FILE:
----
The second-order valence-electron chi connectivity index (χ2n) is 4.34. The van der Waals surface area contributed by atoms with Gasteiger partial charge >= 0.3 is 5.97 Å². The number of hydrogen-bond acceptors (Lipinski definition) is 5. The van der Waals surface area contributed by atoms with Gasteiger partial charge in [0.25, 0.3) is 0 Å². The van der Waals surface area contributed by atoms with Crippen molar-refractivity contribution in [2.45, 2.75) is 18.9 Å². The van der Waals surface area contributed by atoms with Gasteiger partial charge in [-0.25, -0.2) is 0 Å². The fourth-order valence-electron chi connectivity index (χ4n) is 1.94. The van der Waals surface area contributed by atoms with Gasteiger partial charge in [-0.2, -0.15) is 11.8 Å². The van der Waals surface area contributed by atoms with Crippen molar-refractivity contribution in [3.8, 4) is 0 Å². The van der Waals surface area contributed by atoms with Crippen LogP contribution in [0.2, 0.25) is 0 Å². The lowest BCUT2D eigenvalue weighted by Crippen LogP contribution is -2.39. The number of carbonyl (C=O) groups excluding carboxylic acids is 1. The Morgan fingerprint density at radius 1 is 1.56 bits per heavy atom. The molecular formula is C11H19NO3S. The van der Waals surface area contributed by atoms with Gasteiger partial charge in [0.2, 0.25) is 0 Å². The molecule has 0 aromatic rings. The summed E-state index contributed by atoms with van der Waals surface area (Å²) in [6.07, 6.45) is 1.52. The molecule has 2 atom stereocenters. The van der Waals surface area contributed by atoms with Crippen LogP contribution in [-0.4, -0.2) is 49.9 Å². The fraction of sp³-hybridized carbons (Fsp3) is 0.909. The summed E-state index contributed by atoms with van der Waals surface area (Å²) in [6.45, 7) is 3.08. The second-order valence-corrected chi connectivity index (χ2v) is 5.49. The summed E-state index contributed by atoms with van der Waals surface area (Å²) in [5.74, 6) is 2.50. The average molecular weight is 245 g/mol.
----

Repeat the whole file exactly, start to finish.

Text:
The second-order valence-electron chi connectivity index (χ2n) is 4.34. The van der Waals surface area contributed by atoms with Gasteiger partial charge >= 0.3 is 5.97 Å². The number of hydrogen-bond acceptors (Lipinski definition) is 5. The van der Waals surface area contributed by atoms with Gasteiger partial charge in [0.25, 0.3) is 0 Å². The van der Waals surface area contributed by atoms with Crippen molar-refractivity contribution in [2.45, 2.75) is 18.9 Å². The van der Waals surface area contributed by atoms with Gasteiger partial charge in [-0.25, -0.2) is 0 Å². The fourth-order valence-electron chi connectivity index (χ4n) is 1.94. The van der Waals surface area contributed by atoms with Gasteiger partial charge in [-0.2, -0.15) is 11.8 Å². The van der Waals surface area contributed by atoms with Crippen molar-refractivity contribution in [3.8, 4) is 0 Å². The van der Waals surface area contributed by atoms with Crippen LogP contribution in [0.2, 0.25) is 0 Å². The lowest BCUT2D eigenvalue weighted by Crippen LogP contribution is -2.39. The number of carbonyl (C=O) groups excluding carboxylic acids is 1. The Morgan fingerprint density at radius 1 is 1.56 bits per heavy atom. The molecular formula is C11H19NO3S. The van der Waals surface area contributed by atoms with Gasteiger partial charge in [0.2, 0.25) is 0 Å². The molecule has 0 aromatic rings. The summed E-state index contributed by atoms with van der Waals surface area (Å²) in [6.07, 6.45) is 1.52. The molecule has 2 atom stereocenters. The van der Waals surface area contributed by atoms with Crippen LogP contribution in [-0.4, -0.2) is 49.9 Å². The fraction of sp³-hybridized carbons (Fsp3) is 0.909. The summed E-state index contributed by atoms with van der Waals surface area (Å²) in [6.45, 7) is 3.08. The second-order valence-corrected chi connectivity index (χ2v) is 5.49. The summed E-state index contributed by atoms with van der Waals surface area (Å²) in [5.74, 6) is 2.50. The average molecular weight is 245 g/mol.